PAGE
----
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Old 01-23-2009, 09:28 PM
mperry88 mperry88 is offline
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Thanks for the help ETD and Southern Man , ill be sure to keep all this in mind... Specially about the high protein feed, as for the salt lick i guess ill just get one and see how they respond to it before i waste money on buying a few of them.
Thanks for the article on the trailcams, ive been looking into a few of them, just trying to narrow them down now.
Havent heard of Record buck but i will definatly look into it after looking at some of the pics youve posted of your bucks...
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Old 01-24-2009, 07:59 AM
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deputy dog deputy dog is offline
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Default mineral licks

i highly recommend the bag-r-buck mineral bag. u can get em at sportsman's guide. deer like em and they last forever. just be sure to hand em high enough so the deer can't stand on their hind legs and rip the bag open. although while hunting i watched squirrels climb down and chew at the bag so who knows! just my 2 cents!
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Old 01-24-2009, 09:08 AM
Hunting Man Hunting Man is offline
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There's been good advice given on food plots on this site, but I'll give some additional thoughts. First thing is to get the soil tested for the ph. Something around 6.8-7.2 would be considered good. If the soil is to low then lime will need to be put down and it takes quite a bit of time for lime to breakdown and work. If you have the soil tested they will tell you the neutrients that are lacking and what fertlizer number to use. Clover doesnt need high nitrogen fertlizer. Weed control is a big issue and proper use is absolutely necessary. I also agree that chickory added to clover is excellant as both are high protien foods. Brassicas are very good as deer won't touch them till the first frost and the sugar content rises in the leaves but the deer don't get early benifits from brassicas. Haveing two or three food plots works well by having two differing maturing crops. Soil bed makes or breaks good food plots. You need a well compacted soil bed for small seed like clover/chickory so the seeds don't fall too deep. Food plots can be expensive and a ton of wasted money has been lost due to inexperience so please read all you can before you spend, I didn't and now am slowly learning the correct way.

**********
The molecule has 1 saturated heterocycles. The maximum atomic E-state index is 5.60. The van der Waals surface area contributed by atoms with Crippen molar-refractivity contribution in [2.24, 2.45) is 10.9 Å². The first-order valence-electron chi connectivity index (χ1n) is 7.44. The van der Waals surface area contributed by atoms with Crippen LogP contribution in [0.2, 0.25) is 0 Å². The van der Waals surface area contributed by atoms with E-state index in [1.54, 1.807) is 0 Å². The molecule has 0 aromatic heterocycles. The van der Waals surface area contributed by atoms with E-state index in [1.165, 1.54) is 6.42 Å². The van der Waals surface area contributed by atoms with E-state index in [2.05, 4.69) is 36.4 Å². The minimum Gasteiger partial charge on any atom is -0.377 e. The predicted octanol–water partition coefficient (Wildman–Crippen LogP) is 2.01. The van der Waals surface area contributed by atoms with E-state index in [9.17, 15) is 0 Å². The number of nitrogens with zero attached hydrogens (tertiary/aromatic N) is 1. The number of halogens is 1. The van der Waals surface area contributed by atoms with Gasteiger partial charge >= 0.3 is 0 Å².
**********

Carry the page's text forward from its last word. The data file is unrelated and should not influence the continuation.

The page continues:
Last edited by Hunting Man; 01-24-2009 at 09:10 AM. Reason: spell
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Old 01-24-2009, 09:17 AM
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Southern Man Southern Man is offline
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Hunting Man, I have heard of a product called "Gain" that is a spray on ph adjustment. Supposedly it will adjust the ph for a year maybe until you can get the full benefits of the lime that you have applied. I've never used it. I'd also like to try some brassicas. Easy to grow?
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Old 01-24-2009, 09:30 AM
Hunting Man Hunting Man is offline
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Sm, Brassicas are very easy to grow and look like sugar beets. They get about 3' high. I tried to blend in clover and chickory but it was stunted under the brassicas. Once the leaves are eaten the deer will paw at the bases till spring when they rot out.
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Old 01-24-2009, 10:10 AM
ronn
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hm is right. clover and alfalfa make their own Nitrogen adding more only feeds the weeds. strip plots are a good way to get that year around food source for the critters. Isn't brassicas basically a turnip? Thats one of the things in the mix I used. Pot ash will do the job sweeting the soil, quicker than lime, but it takes tons more.

Last edited by ronn; 01-24-2009 at 10:12 AM.